Hewlett Packard Enterprise company Aruba has announced new offerings to help enterprise customers accelerate their adoption of IoT.
Aruba ClearPass Device Insight, a discovery and profiling solution with automated, machine learning (ML) based fingerprinting, and the Aruba 530 and 550 Series, additions to the family of 802.11ax (Wi-Fi 6) IoT-ready access points, allow enterprises to remove IoT security and connectivity barriers, while reducing operational costs and the complexity associated with IoT management.
When addressing their IoT strategies, organisations globally are faced with new security and connectivity challenges.
There are more than 14 million new connected devices being added to the network every day.
The introduction of vastly different device types is increasing exponentially, rendering traditional, manual device profiling techniques inadequate.
This makes automation and intelligence key requirements.
Additionally, the need to consolidate IoT connectivity for existing and new devices using different protocols is resulting in customer demand for a single, converged platform that supports today’s most prevalent wireless technologies – Wi-Fi, Bluetooth 5 and Zigbee.
IoT security starts with visibility: AI-powered device discovery and profiling
Aruba’s new ClearPass Device Insight uses machine learning and crowdsourcing to automate the discovery and fingerprinting of all IP-enabled managed, unmanaged, and IoT devices on any wired and Wi-Fi network – regardless of vendor.
Advanced technology from Aruba’s data science repository leverages custom-built deep packet inspection to create behavioural profiles that enable precision fingerprinting. ClearPass Device Insight’s cloud delivery platform leverages shared community learnings to identify previously-unseen devices.
Used with Aruba ClearPass Policy Manager and Aruba’s Dynamic Segmentation security capabilities, IT teams can automate authentication and policy enforcement down to the device and user level, applying different access policies or rules based on the role designated for the device.
If any device exhibits abnormal behaviour, ClearPass can automatically quarantine or remove it from the network.
According to Gartner, “line of business, operational technology and building automation networks that were historically air-gapped are converging onto the enterprise infrastructure, adding more IoT devices and more attack opportunities.”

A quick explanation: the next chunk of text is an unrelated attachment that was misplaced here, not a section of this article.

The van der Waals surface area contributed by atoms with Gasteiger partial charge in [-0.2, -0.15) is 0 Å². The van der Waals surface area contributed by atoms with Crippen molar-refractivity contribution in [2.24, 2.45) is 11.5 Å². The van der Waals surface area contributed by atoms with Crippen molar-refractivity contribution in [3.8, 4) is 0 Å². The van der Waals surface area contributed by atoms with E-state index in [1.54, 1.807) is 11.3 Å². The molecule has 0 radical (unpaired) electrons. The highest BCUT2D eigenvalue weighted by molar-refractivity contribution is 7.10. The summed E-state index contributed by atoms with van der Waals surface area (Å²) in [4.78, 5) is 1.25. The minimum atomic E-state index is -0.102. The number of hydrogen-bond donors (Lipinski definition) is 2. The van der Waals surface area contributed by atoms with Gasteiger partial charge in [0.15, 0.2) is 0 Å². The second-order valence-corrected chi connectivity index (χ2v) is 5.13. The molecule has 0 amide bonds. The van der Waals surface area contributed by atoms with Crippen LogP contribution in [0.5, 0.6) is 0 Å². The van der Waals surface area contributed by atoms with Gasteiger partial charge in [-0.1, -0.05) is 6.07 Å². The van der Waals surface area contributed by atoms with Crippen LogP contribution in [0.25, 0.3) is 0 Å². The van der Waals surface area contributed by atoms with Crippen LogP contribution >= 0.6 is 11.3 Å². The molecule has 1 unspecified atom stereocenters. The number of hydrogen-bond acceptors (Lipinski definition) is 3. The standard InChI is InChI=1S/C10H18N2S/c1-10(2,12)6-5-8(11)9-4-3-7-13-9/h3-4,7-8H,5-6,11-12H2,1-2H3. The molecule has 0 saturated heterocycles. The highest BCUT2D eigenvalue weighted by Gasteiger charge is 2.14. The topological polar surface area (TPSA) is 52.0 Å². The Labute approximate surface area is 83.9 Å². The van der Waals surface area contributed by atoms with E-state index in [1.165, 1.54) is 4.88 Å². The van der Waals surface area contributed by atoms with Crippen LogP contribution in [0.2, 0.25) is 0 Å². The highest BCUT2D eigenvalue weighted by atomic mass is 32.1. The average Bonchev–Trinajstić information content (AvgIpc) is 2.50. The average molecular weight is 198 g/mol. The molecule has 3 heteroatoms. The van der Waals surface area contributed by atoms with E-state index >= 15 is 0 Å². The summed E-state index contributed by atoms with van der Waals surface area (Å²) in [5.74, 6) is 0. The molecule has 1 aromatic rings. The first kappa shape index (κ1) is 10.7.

Aruba’s closed-loop approach removes the guesswork and provides IT teams with an automated and intelligent security solution for visibility into this volume and variety of devices that are connected to the corporate network, often without IT oversight.
Comprehensive details about each device including manufacturer, device location, and even the type of applications the device is running, are displayed on the ClearPass user interface to deliver a complete solution to address IoT visibility and control.
IoT Connectivity: Wi-Fi 6 APs as a platform for IoT
Aruba has also expanded its portfolio of next-generation 802.11ax IoT-ready access points to address growing wireless performance requirements as well as accelerate the adoption of IoT solutions.
When organisations consolidate multiple networks onto a single, converged infrastructure, IT teams can reduce complexity and improve return on investment when executing their IoT strategy.
A converged network simplifies IoT onboarding through automated endpoint discovery and provides a common policy framework for mobile devices, users and things.
Like the 510 Series announced in November 2018, the new 530 and 550 Series APs eliminate the need for IoT gateways and the resulting complicated network management requirements, allowing IT teams to easily connect a diverse set of IoT devices and sensors that utilise different protocols.
The support of Wi-Fi, Bluetooth 5 and Zigbee protocols on the new APs allow organisations to connect with 74 per cent of today’s IoT devices.
An added benefit of the 530 and 550 Series AP is that Wi-Fi 6 offers improved battery life for battery-powered IoT devices.
The protocol allows IoT devices to remain inactive until data needs to be transmitted.
As a result, battery powered IoT devices realise power savings, reducing the maintenance windows for IT staff.